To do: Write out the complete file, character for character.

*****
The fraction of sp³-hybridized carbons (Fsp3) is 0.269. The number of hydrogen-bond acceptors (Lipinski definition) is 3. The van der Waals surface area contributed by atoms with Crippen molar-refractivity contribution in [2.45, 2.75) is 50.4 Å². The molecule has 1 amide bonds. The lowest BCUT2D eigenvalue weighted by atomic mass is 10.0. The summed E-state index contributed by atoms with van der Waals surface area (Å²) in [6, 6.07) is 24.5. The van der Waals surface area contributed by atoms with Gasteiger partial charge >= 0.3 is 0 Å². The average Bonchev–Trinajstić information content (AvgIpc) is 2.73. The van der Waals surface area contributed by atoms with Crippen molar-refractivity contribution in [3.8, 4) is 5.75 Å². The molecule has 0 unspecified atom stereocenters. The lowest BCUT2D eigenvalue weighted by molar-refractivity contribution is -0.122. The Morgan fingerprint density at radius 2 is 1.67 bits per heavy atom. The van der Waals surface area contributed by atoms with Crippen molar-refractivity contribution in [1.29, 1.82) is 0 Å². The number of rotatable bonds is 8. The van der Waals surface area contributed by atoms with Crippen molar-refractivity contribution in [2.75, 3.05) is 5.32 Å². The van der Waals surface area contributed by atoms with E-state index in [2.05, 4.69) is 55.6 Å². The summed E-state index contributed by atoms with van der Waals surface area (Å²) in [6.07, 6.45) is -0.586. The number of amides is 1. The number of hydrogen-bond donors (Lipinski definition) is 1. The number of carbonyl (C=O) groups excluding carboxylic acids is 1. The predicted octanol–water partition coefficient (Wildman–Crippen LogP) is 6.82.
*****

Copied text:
The fraction of sp³-hybridized carbons (Fsp3) is 0.269. The number of hydrogen-bond acceptors (Lipinski definition) is 3. The van der Waals surface area contributed by atoms with Crippen molar-refractivity contribution in [2.45, 2.75) is 50.4 Å². The molecule has 1 amide bonds. The lowest BCUT2D eigenvalue weighted by atomic mass is 10.0. The summed E-state index contributed by atoms with van der Waals surface area (Å²) in [6, 6.07) is 24.5. The van der Waals surface area contributed by atoms with Gasteiger partial charge >= 0.3 is 0 Å². The average Bonchev–Trinajstić information content (AvgIpc) is 2.73. The van der Waals surface area contributed by atoms with Crippen molar-refractivity contribution in [3.8, 4) is 5.75 Å². The molecule has 0 unspecified atom stereocenters. The lowest BCUT2D eigenvalue weighted by molar-refractivity contribution is -0.122. The Morgan fingerprint density at radius 2 is 1.67 bits per heavy atom. The van der Waals surface area contributed by atoms with Crippen molar-refractivity contribution in [1.29, 1.82) is 0 Å². The number of rotatable bonds is 8. The van der Waals surface area contributed by atoms with Crippen molar-refractivity contribution in [2.75, 3.05) is 5.32 Å². The van der Waals surface area contributed by atoms with E-state index in [2.05, 4.69) is 55.6 Å². The summed E-state index contributed by atoms with van der Waals surface area (Å²) in [6.07, 6.45) is -0.586. The number of amides is 1. The number of hydrogen-bond donors (Lipinski definition) is 1. The number of carbonyl (C=O) groups excluding carboxylic acids is 1. The predicted octanol–water partition coefficient (Wildman–Crippen LogP) is 6.82.